Wasps WERE going to put money in to failed Coventry City takeover bid, source tells us - amid claims of council friends' involvement - The Coventry Observer

17th Aug, 2022

Wasps WERE going to put money in to failed Coventry City takeover bid, source tells us - amid claims of council friends' involvement

Les Reid 26th Jun, 2019 Updated: 27th Jun, 2019

RUGBY club Wasps proposed putting in millions of pounds in another failed plot to take over Coventry City while locking them out of the Ricoh Arena, a former would-be consortium member has told the Coventry Observer.

Other sources close to the consortium have also made unconfirmed claims that members of the Coventry City of Culture Trust – who sit on its board alongside Coventry City Council leaders – had been involved.

Multi-millionaire Richard Overson and fan of Coventry City – who have now been shut out of the Ricoh Arena by owners Wasps – pulled out of the proposed CCFC takeover consortium headed by ex-Coventry City vice-chairman Gary Hoffman because of Wasps’ involvement.

He said: “I came out because London Wasps were involved. I’ve never been a fan of them from day one.

“I’ve never been happy with Wasps playing at the Ricoh Arena and being in Coventry.”

Wasps have denied claims made by Coventry City owner Sisu boss Joy Seppala in a Sky Sports News interview this week that they wanted to take over the football club, which is now preparing to play home matches at Birmingham City.

The rugby club claims its involvement was limited to discussions following approaches from people interested in taking over the club.

Mr Overson said his purpose was not to reveal confidential details including about parties involved in the consortium, which had a bid said to be worth £7million rejected in April.

But asked by the Coventry Observer if the proposal was that Wasps, or people involved at the top of Wasps, would put in money, Mr Overson told us: “I would say so, yes.

“From my involvement in the consortium my understanding was that Wasps were going to have a financial input.”

He would not say whether his understanding was that the money would come from Wasps Holdings Limited or any individuals connected with it, such as the ultimate shareholder Derek Richardson.

Sources close to the consortium have told us of proposals that Wasps would put in £5million towards a £10million bid for the club, and that Wasps would be the “Ultimate Beneficial Owner” of Coventry City Football Club.

Mr Overson would not comment on those allegations.

Unconfirmed claims from sources are that Wasps director Mark Robertson – who is also chief executive of wealth management company The Hottinger Group – was involved in the discussions.

He was appointed as a director of Wasps Holdings Limited – formerly London Wasps Holding Limited – in December last year.

Unconfirmed claims from sources close to the consortium are that two parties involved were Baljit Shergill and Roger Medwell from the Coventry City of Culture Trust.

They sit on the trust’s board with Coventry City Council leader George Duggins and council chief executive Martin Reeves.

Mr Overson pulled out at the time the bid was being prepared.

He told the Coventry Observer: “I put some money into the Coventry City season ticket initiative (for disadvantaged fans) which I thought was fantastic.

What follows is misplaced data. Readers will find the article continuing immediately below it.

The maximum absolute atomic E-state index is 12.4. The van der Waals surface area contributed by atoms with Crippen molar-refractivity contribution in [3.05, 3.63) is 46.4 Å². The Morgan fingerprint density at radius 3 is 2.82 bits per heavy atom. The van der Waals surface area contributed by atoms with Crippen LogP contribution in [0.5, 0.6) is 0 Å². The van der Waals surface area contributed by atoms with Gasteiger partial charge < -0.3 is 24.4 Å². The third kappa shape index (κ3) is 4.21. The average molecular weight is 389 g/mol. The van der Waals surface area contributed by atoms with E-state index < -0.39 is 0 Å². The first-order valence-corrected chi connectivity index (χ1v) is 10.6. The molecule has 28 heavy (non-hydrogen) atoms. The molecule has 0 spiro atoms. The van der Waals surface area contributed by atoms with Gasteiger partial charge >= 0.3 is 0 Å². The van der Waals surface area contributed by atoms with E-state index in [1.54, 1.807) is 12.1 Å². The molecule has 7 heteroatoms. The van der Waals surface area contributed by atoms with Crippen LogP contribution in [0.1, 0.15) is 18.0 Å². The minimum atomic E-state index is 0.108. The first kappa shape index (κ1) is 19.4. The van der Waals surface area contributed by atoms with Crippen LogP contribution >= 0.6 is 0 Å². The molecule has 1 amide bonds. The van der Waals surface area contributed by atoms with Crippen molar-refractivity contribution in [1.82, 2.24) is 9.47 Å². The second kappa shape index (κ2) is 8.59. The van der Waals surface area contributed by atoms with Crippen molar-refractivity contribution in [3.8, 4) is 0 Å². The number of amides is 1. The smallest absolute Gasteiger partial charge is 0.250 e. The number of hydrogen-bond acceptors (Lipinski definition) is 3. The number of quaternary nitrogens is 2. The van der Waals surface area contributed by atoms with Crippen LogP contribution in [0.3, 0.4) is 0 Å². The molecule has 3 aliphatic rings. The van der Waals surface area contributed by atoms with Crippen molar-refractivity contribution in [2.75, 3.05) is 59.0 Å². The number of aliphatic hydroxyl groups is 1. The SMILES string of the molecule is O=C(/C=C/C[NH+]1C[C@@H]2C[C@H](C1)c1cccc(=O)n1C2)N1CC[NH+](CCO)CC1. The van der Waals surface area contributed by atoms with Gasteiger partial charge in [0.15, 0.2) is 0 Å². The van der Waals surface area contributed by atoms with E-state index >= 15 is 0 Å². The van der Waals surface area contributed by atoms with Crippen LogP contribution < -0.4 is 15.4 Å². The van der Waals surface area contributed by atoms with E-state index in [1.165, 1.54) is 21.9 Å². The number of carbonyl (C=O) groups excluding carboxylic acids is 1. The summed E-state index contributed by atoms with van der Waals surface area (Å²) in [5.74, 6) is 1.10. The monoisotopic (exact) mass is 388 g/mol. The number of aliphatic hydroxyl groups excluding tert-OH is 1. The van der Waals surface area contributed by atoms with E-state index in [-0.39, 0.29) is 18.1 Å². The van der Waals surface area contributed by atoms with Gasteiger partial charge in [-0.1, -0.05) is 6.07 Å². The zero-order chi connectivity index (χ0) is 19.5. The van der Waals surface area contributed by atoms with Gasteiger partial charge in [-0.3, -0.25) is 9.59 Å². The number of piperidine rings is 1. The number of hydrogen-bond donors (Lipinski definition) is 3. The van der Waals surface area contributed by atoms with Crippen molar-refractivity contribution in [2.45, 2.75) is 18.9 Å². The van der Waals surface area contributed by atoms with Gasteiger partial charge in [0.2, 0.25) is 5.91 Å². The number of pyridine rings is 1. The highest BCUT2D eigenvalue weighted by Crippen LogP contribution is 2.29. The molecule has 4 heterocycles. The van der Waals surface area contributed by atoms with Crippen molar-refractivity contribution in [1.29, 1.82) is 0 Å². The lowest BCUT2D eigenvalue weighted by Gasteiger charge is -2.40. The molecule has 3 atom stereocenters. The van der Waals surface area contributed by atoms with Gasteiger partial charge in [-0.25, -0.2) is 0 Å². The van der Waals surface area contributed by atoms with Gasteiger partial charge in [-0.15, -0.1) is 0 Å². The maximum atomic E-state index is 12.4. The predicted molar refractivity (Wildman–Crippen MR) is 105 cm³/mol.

“I was asked if I was in the consortium. The next question was ‘why not?’ and I was just being honest.”

Asked by us why, he said: “I came out because London Wasps were involved.

“I’ve never been a fan of them from day one. That’s my own opinion.

“I’ve never been happy with Wasps playing at the Ricoh Arena and being in Coventry.

“As soon as it became apparent that they were involved in the consortium I stepped away.”

He added he would still be interested in being part of a consortium if at any point Sisu made clear the club was up for sale, and indicated an asking price.

Ms Seppala told Sky Sports News this week the she believed Wasps had sought to buy Coventry City Football Club.

She said this was because of the potential for “infinite” revenues were the club to be combined with the Ricoh Arena and potentially gain promotion to the Premiership. By contrast, she claimed, Wasps as a premiership rugby club (with comparatively much less money in the sport) had “topped out” with its income potential.

Wasps are £55million in debt and face having to pay back £35million of that debt to bondholders in 2022.

Coventry City personnel have previously suggested they could lose up to £2million a year – including in fans’ footfall – from losing Coventry City.

As we revealed, Sisu has claimed Wasps were insisting – as a condition for Coventry City remaining at the stadium built for it – that it must underwrite any future potential damages and losses for Wasps, including any flowing from Sisu’s Complaint to the European Commission. Such a condition is undeliverable, could bankrupt Coventry City and would remove their basic legal rights, Sisu claims.

Sisu’s complaint to the EC argues Coventry City Council’s agreement to sell the Ricoh Arena company to Wasps on a massively extended 250-year lease was an unlawful “state aid” use of taxpayers’ money under European laws, and that Wasps should pay back £28million to the council. That case has been rejected by the highest UK courts.

Nick Eastwood, Chief Executive of Wasps Group, said:  “We have been approached at times by different parties who have an interest in Coventry City and its future at the Ricoh Arena. We obviously cannot reveal the identity of the parties but can say that we have not offered any financial backing to, or agreed any rent or lease deal with, any of them.

“We would simply like to see the club back playing at the Ricoh Arena, a view we believe is shared by everyone involved.”

We have approached Wasps and other parties with further questions.

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